WCU students tie for second in US for undergraduate research conference

Press Release

From Western Carolina University:

CULLOWHEE – Western Carolina University students once again will be having a major impact at the country’s most prestigious undergraduate research conference.

WCU students had a total of 70 project abstracts accepted for presentation at the 2014 National Conference on Undergraduate Research, an annual spring gathering that allows students from across the nation to present their best research.

Among the 460 colleges and universities that had student projects accepted for this year’s conference, WCU tied for second place in the total number of projects approved by the NCUR abstract review committee.

Since 2006, WCU has placed in the top 10 in projects accepted for NCUR, and for six of those years has been ranked in the top five, said Brian Railsback, dean of WCU’s Honors College. The college oversees the participation of WCU students in NCUR each year.

“This year, we have a wonderful array of student innovation and talent along with 70 examples of great faculty mentorship,” Railsback said. “Also impressive is the range of disciplines represented, from African-American studies to women and gender studies and almost everything in between. There is outstanding work from every academic college at WCU.”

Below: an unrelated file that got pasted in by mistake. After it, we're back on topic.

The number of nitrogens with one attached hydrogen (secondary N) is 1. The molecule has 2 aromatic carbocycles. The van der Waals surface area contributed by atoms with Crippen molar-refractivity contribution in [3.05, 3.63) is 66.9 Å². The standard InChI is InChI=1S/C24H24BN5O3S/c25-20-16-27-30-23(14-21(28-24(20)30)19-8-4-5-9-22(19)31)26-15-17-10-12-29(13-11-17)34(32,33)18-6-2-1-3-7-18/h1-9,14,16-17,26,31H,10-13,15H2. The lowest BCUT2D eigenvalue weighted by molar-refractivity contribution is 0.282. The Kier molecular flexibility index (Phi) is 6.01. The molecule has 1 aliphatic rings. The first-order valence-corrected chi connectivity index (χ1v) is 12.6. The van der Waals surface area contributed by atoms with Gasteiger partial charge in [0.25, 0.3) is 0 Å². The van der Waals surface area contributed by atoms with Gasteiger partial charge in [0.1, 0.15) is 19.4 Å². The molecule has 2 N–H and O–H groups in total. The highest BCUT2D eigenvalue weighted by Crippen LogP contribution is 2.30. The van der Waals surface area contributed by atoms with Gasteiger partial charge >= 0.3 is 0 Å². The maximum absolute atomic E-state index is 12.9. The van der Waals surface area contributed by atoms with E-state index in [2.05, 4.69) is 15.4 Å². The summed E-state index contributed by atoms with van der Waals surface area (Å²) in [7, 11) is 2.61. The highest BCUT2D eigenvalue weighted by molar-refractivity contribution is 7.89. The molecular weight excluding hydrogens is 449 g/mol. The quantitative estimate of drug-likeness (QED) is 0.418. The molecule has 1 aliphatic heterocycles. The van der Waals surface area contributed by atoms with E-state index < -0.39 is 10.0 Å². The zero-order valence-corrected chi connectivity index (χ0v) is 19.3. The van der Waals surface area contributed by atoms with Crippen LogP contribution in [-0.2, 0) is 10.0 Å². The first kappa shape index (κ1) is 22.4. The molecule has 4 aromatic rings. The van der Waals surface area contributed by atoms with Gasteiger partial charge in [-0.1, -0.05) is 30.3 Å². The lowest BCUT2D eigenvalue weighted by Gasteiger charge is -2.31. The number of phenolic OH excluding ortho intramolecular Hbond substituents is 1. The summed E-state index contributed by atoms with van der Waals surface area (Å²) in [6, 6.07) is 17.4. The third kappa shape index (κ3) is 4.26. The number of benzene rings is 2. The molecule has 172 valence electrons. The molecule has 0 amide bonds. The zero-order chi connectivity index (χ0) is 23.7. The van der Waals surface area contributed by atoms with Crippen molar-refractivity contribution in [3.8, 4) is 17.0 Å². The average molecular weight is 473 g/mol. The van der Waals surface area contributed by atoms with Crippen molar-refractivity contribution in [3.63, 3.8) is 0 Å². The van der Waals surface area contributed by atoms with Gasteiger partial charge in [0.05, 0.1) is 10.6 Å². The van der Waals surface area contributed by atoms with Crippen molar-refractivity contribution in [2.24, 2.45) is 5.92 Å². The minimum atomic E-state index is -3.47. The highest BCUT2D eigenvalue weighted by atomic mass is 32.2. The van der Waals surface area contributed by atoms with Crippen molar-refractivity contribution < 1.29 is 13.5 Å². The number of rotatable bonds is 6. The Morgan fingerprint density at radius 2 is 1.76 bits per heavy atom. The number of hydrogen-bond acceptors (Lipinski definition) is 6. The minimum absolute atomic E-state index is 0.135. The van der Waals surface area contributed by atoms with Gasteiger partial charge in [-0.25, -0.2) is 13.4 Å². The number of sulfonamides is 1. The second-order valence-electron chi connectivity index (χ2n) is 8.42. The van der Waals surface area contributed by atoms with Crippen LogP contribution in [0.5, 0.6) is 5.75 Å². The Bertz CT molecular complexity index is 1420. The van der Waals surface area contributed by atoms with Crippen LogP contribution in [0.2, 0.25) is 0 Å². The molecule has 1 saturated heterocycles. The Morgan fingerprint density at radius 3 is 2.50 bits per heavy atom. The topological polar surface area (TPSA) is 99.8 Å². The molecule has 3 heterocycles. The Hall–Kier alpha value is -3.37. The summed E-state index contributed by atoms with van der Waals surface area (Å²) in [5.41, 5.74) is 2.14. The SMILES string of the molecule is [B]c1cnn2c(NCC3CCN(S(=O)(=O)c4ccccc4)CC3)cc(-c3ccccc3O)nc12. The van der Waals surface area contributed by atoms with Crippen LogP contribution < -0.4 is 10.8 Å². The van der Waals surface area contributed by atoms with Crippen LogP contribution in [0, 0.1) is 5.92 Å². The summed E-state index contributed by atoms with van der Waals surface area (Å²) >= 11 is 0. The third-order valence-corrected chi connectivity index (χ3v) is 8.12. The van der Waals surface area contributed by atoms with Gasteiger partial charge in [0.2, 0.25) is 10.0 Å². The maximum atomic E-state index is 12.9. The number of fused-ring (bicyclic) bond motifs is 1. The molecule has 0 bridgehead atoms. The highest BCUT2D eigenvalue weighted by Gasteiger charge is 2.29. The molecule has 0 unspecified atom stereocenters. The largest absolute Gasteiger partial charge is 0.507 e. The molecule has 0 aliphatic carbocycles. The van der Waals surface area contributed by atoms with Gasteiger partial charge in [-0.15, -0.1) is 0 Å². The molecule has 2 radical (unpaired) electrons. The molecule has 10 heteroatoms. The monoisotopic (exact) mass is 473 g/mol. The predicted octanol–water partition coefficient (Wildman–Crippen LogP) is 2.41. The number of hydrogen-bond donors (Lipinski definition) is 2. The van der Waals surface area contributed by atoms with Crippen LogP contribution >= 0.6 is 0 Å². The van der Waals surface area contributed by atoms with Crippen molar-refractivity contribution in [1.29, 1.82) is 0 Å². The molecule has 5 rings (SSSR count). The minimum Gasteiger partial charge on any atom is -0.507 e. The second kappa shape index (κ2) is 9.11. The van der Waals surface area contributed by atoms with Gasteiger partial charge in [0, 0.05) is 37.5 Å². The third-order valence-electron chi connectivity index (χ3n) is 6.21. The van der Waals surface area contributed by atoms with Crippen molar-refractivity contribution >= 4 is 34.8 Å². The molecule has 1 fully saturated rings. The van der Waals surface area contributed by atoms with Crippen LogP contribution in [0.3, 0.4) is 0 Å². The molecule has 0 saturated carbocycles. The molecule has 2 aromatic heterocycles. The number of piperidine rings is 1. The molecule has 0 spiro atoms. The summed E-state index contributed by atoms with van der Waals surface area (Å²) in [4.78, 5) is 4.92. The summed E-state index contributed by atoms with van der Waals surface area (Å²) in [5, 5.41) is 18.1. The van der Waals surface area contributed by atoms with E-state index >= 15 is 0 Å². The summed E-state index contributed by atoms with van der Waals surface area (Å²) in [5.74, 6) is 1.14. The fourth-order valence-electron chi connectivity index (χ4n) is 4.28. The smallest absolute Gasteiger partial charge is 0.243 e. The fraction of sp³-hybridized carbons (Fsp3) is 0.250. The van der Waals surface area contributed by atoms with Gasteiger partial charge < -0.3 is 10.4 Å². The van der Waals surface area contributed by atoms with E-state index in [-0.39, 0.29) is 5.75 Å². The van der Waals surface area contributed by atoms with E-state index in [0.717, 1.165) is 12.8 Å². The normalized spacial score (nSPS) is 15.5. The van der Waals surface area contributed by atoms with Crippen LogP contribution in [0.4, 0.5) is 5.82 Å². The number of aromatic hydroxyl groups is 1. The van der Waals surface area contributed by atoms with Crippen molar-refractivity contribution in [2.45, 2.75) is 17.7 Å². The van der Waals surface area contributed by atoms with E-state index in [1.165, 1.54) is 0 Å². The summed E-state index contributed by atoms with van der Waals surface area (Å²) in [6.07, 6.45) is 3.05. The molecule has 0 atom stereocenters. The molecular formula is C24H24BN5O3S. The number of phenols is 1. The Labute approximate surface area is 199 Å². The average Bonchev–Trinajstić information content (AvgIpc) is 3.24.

NCUR provides a forum for undergraduate scholars to share results of their work through posters, presentations, performances and works of art. The WCU students will travel by bus to this year’s conference, which will be held Thursday, April 3, through Saturday, April 5, at the University of Kentucky.

More than 50 students are expected to make the trip, Railsback said. The experience is provided mostly free to students, who only have to pay for some meals and incidental expenses. The trip is being paid for with local tuition funds set aside for undergraduate research activities.

For more information about this year’s NCUR trip and undergraduate research at WCU, contact Railsback at 828-227-7383.


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